Anna Claire Turpin is an attorney practicing in Smith Debnam’s Consumer Financial Services Litigation and Compliance Group.

Thursday, October 3, 2019

SCOTUS Set to Decide whether FDCPA’s Statute of Limitations is Tolled by “Discovery Rule”

By: Zachary K. Dunn

The FDCPA requires that any lawsuit must be brought, if at all, “within one year from the date on which the violation” of the act occurs. 15 U.S.C. § 1692k(d). The US Supreme Court will hear argument this month in Rotkiske v. Klemm to decide whether this statute of limitations is paused until a plaintiff discovers the basis for his or her lawsuit.

The facts underlying the case are straightforward. Kevin Rotkiske accumulated credit card debt between 2003 and 2005, which was then referred to Klemm & Associates for collection. Klem sued Rotkiske in 2008 and attempted service at an address where Rotkiske no longer lived. The lawsuit was withdrawn, but Klemm tried again in 2009 and someone at the former residence accepted service on his behalf. Klemm obtained a default judgment for around $1,500.00.

Rotkiske did not discover the judgment until 2014 when he applied for a mortgage. In 2015, Rotkiske sued Klemm arguing that the collection efforts violated the FDCPA. Klemm moved to dismiss the suit, arguing that the suit was time-barred, as the alleged violations took place in 2008 and 2009. The district court agreed and dismissed the suit.  

In doing so, the district court rejected Rotkiske’s assertion that § 1692k(d) incorporates a discovery rule which “delays the beginning of a limitations period until the plaintiff knew of or should have known of his injury.” Rotkiske appealed the decision to the Third Circuit, which affirmed. Parsing the statutory text, the Third Circuit found that Congress did not include a discovery rule in the FDCPA, and that the remedial purposes underlying the act does not demand that courts interpret the FDCPA to include one. The court held that when drafting the FDCPA, Congress was most concerned about the “repetitive contacts” that debt collectors may make with debtors, not that debt collectors will conceal their actions to unscrupulously obtain judgments against unknowing consumers.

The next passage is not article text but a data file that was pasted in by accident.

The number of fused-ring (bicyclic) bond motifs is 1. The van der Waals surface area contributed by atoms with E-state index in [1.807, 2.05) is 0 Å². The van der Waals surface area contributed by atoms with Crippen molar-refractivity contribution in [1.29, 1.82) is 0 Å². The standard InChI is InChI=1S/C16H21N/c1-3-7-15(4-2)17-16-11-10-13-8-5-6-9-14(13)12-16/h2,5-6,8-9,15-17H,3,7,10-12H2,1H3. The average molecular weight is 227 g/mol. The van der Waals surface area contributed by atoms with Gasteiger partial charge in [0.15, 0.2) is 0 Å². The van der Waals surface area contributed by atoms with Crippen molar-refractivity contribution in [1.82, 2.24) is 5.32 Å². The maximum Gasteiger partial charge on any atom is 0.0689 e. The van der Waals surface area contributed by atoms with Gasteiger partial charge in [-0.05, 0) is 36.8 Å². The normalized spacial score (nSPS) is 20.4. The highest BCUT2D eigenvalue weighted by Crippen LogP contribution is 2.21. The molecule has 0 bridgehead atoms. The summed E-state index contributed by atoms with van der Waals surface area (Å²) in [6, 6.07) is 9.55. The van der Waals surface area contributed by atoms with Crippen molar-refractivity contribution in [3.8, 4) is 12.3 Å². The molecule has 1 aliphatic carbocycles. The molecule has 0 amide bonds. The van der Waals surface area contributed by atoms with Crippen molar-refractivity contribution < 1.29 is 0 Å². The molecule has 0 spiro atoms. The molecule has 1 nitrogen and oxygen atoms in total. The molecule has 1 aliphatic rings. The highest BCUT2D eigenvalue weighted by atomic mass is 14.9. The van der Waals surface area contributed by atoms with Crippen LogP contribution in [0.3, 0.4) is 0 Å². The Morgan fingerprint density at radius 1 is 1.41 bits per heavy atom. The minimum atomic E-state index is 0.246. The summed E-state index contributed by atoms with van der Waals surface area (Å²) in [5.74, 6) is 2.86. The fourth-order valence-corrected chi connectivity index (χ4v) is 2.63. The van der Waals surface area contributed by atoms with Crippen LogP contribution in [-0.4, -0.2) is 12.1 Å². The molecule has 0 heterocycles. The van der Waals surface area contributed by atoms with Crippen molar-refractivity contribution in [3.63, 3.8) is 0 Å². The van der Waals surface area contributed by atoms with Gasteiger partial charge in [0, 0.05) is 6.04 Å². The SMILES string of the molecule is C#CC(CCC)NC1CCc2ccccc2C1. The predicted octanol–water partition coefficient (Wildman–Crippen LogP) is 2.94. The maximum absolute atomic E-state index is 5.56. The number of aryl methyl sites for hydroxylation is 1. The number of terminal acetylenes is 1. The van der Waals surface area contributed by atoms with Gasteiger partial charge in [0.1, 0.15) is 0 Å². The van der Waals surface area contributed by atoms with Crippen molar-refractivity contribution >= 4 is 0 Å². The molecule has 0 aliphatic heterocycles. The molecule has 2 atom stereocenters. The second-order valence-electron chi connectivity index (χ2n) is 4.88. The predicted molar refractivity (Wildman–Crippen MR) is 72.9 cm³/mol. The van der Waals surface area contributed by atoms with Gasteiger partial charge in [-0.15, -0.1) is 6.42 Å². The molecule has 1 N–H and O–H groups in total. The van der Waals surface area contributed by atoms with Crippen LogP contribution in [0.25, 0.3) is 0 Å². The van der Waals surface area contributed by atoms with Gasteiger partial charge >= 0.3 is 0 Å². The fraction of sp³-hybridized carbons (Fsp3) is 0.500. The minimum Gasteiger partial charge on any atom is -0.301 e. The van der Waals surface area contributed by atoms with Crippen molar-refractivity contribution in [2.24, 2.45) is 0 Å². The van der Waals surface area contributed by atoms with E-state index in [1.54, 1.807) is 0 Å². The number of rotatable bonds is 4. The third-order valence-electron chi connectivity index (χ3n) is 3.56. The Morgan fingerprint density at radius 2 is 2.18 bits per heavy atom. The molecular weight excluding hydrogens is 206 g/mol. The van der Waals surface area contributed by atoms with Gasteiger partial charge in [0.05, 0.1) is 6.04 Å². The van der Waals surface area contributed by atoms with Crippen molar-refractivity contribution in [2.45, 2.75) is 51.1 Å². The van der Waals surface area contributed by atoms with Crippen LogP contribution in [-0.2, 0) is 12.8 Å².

The Third Circuit’s en banc opinion created a split in the federal circuit courts of appeal, with the Third Circuit holding that § 1692k(d) does not contain a discovery rule, and the Fourth and Ninth Circuits holding that it does. Briefing is complete, and the case is set for oral argument at the court on October 16, 2019. Expect oral argument to encompass topics such as whether the FDCPA’s text clearly and unambiguously excludes a discovery rule, whether Congress presumed that a common law principle such as the discovery rule would be incorporated into the FDCPA, and whether an implied discovery rule fits with the act’s remedial purpose.

We will have a blog post after oral argument, and when an ultimate decision is made by the Court.  

Zachary Dunn is an attorney practicing in Smith Debnam’s Consumer Financial Services Litigation and Compliance Group